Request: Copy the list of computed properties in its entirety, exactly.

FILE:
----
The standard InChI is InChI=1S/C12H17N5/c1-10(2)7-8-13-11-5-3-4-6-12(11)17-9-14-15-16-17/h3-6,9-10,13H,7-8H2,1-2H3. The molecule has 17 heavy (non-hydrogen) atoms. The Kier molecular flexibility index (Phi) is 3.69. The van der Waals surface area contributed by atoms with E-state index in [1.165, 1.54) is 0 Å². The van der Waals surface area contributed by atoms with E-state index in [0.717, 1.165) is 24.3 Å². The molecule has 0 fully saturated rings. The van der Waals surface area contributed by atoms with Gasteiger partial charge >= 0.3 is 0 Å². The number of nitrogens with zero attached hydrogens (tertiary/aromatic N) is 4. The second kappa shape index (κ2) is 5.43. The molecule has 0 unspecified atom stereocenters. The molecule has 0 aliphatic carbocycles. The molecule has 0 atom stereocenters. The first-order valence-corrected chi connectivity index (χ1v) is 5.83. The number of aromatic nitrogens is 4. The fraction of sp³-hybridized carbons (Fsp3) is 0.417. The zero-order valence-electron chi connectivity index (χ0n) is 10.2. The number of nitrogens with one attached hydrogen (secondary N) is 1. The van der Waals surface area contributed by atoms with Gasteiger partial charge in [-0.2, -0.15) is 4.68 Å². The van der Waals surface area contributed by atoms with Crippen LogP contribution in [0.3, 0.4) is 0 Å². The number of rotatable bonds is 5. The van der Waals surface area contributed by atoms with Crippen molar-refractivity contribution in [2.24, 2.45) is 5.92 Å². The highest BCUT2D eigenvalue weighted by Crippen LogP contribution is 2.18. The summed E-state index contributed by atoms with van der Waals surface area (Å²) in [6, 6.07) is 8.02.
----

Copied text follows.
The standard InChI is InChI=1S/C12H17N5/c1-10(2)7-8-13-11-5-3-4-6-12(11)17-9-14-15-16-17/h3-6,9-10,13H,7-8H2,1-2H3. The molecule has 17 heavy (non-hydrogen) atoms. The Kier molecular flexibility index (Phi) is 3.69. The van der Waals surface area contributed by atoms with E-state index in [1.165, 1.54) is 0 Å². The van der Waals surface area contributed by atoms with E-state index in [0.717, 1.165) is 24.3 Å². The molecule has 0 fully saturated rings. The van der Waals surface area contributed by atoms with Gasteiger partial charge >= 0.3 is 0 Å². The number of nitrogens with zero attached hydrogens (tertiary/aromatic N) is 4. The second kappa shape index (κ2) is 5.43. The molecule has 0 unspecified atom stereocenters. The molecule has 0 aliphatic carbocycles. The molecule has 0 atom stereocenters. The first-order valence-corrected chi connectivity index (χ1v) is 5.83. The number of aromatic nitrogens is 4. The fraction of sp³-hybridized carbons (Fsp3) is 0.417. The zero-order valence-electron chi connectivity index (χ0n) is 10.2. The number of nitrogens with one attached hydrogen (secondary N) is 1. The van der Waals surface area contributed by atoms with Gasteiger partial charge in [-0.2, -0.15) is 4.68 Å². The van der Waals surface area contributed by atoms with Crippen LogP contribution in [0.3, 0.4) is 0 Å². The number of rotatable bonds is 5. The van der Waals surface area contributed by atoms with Crippen molar-refractivity contribution in [2.24, 2.45) is 5.92 Å². The highest BCUT2D eigenvalue weighted by Crippen LogP contribution is 2.18. The summed E-state index contributed by atoms with van der Waals surface area (Å²) in [6, 6.07) is 8.02.